Weekly commentary overview
- Equities sold off aggressively for most of last week before rebounding strongly at week’s end.
- The selling earlier in the week was driven by the same litany of factors that has been troubling investors for months: plunging oil, falling U.S. earnings estimates, concerns over China and slowing global growth.
- Absent evidence of a more pronounced global economic slowdown, the recent selling looks overdone.
- That could mean some bargains are emerging, though most developed equity markets are still far from cheap.
- We would highlight Japanese equities as one market offering relative value, as well as financial stocks in the U.S.
Stocks bounce back
Equities sold off aggressively for most of last week before rebounding strongly at week’s end. The Nasdaq Composite Index led the major asset classes, rising 2.29% to end the week at 4,591, while the S&P 500 Index advanced 1.38% to 1,906 and the Dow Jones Industrial Average was up 0.66% to 16,093. In fixed income, the yield on the benchmark 10-year U.S. Treasury inched up from 2.03% to 2.05% as its price fell.
As last week’s gyrations show, financial markets remain volatile. The good news is that, absent evidence of a more pronounced global economic slowdown, the recent selling looks overdone. And that could mean some bargains are emerging, though most developed equity markets are still far from cheap. We would highlight Japanese equities as one market offering relative value, as well as financial stocks in the U.S.
Supply glut means oil price likely to struggle
Prior to the rally on Thursday and Friday, Japanese, U.K. and French stocks all had entered a bear market and most volatility measures had spiked to multi-month highs. Credit markets also remained under pressure. High yield “spreads,” the difference between the yield of a high yield bond and that of a comparable-maturity U.S. Treasury, widened on expectations for rising defaults in the energy sector. Meanwhile, the weakness in high yield is also infecting investment-grade credit. With investor risk aversion rising, flows were heavy into safe-haven Treasuries and fund managers were hoarding cash. The BofA Merrill Lynch Global Fund Manager Survey showed cash levels at 5.4%, the third highest level since 2009.
The selling earlier in the week was driven by the same litany of factors that has been troubling investors for months: plunging oil, falling U.S. earnings estimates, concerns over China and slowing global growth. Indeed, the International Monetary Fund lowered its 2016 forecast for global economic growth from 3.6% to 3.4%.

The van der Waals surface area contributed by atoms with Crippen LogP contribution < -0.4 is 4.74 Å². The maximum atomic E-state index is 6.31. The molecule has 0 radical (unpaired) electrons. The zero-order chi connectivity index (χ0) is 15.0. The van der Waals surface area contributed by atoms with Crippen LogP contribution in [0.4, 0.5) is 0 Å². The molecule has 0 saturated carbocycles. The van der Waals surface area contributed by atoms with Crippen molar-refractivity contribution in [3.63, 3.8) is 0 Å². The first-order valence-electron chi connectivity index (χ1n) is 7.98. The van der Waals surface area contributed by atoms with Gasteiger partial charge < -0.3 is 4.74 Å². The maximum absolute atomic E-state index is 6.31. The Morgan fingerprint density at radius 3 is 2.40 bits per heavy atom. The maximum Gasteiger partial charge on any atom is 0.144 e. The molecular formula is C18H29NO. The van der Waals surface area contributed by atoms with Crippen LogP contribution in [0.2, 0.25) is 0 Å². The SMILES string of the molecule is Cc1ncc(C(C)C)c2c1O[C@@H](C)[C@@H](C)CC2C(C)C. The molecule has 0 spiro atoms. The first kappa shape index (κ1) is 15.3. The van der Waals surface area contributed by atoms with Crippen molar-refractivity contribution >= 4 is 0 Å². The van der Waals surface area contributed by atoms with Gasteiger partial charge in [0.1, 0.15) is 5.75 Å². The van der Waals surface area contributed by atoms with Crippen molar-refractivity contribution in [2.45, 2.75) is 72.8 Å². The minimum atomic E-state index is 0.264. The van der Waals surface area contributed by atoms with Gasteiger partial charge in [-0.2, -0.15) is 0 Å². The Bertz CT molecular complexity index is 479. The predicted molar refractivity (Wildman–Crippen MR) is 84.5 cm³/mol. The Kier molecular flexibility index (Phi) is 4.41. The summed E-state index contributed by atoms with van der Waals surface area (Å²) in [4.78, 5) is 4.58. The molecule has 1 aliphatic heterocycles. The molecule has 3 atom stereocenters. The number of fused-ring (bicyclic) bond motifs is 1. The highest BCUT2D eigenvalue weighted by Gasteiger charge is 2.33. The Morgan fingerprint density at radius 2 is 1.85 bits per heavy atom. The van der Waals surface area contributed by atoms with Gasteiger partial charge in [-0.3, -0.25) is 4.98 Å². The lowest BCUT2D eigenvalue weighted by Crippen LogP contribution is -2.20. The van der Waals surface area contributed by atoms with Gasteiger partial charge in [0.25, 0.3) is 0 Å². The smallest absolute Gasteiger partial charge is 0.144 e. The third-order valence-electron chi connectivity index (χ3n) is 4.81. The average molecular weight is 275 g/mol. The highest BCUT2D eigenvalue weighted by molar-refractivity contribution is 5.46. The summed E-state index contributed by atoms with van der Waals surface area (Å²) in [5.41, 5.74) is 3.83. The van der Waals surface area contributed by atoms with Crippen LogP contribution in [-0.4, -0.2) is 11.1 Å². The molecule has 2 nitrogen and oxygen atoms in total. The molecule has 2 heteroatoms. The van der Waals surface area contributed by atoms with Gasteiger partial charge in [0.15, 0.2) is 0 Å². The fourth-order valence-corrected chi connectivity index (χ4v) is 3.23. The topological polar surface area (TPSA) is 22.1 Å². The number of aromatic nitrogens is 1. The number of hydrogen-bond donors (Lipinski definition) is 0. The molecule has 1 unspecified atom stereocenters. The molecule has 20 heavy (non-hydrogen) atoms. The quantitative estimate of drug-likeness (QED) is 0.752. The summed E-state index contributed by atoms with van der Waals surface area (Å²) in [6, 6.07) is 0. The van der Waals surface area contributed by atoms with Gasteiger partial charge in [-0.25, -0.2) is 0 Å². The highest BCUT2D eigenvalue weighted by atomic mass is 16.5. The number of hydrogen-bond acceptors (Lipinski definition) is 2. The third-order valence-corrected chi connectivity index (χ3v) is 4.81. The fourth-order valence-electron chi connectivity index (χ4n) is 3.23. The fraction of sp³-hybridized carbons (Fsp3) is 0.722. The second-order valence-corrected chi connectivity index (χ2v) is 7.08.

As for oil, investors continue to be influenced, arguably too much, by the drop in prices. The per-barrel price of crude oil sank into the mid-$20s last week before rebounding sharply on Thursday and Friday. Prices came under pressure early in the week as Iran looked to increase production by 500,000 barrels per day (bpd). This comes at a time when U.S. production has remained remarkably resilient. Despite a collapse in the rig count, U.S. production has actually been nudging higher, hitting 9.23 million bpd last week. While the selling earlier in the week was excessive, oil is likely to struggle to find a long-term bottom until supply begins to abate.
Old habits die hard
By the end of the week, weary investors had returned to an old habit: looking to central banks for solace. While the Federal Reserve is unlikely to kick-start another round of quantitative easing (QE), other central banks can step up. After disappointing investors in December, European Central Bank (ECB) President Mario Draghi suggested that the ECB may expand its current QE program as early as March.
The Bank of England also suggested a more benign path for monetary policy. Governor Mark Carney indicated that the U.K. central bank is in no rush to begin raising rates. And while the Fed is unlikely to introduce new QE, the odds of a U.S. rate hike in March have been dwindling. All of this suggests 2016 will be yet another year in which monetary conditions remain extremely accommodative.
The dovish shift in monetary policy is having a predictable impact on bond yields. Yields on 10-year Treasuries dipped back below 2% before rebounding at week’s end. That may sound low, but those yields still appear compelling relative to those elsewhere. For example, five-year German Bund yields have fallen to a record low of -0.24%, while 10-year Bund yields are now below 0.50%.
While the Federal Reserve is unlikely to kick-start another round of quantitative easing (QE), other central banks can step up.
In our opinion, much of the recent selling has been overdone and, as such, has created some bargains. Take fears over a Chinese economic slowdown, which were the initial catalyst for this year’s selloff, as an example. Recent data are showing the economy is not headed toward a hard landing. Reports on retail sales, industrial production and fixed asset investments were roughly in line with expectations, although fourth-quarter gross domestic product decelerated to a 25-year low. But fears over a more pronounced slowdown in China have added to the pressure in other Asian markets. Japanese equities, for example, officially entered a bear market early in the week before bouncing back and notching a nearly 6% advance by week’s end. Despite the recent volatility, we remain constructive on Japanese equities, particularly as the latest selloff has returned some value to that market.
Closer to home, one of the few bright spots last week was the U.S. financial sector. Although earnings overall have been lackluster, financial companies, notably Morgan Stanley, JPMorgan and Bank of America, are producing better-than-expected results. With financial stocks getting hit hard over the past several weeks, we see this as another place for investors looking to bottom fish to consider.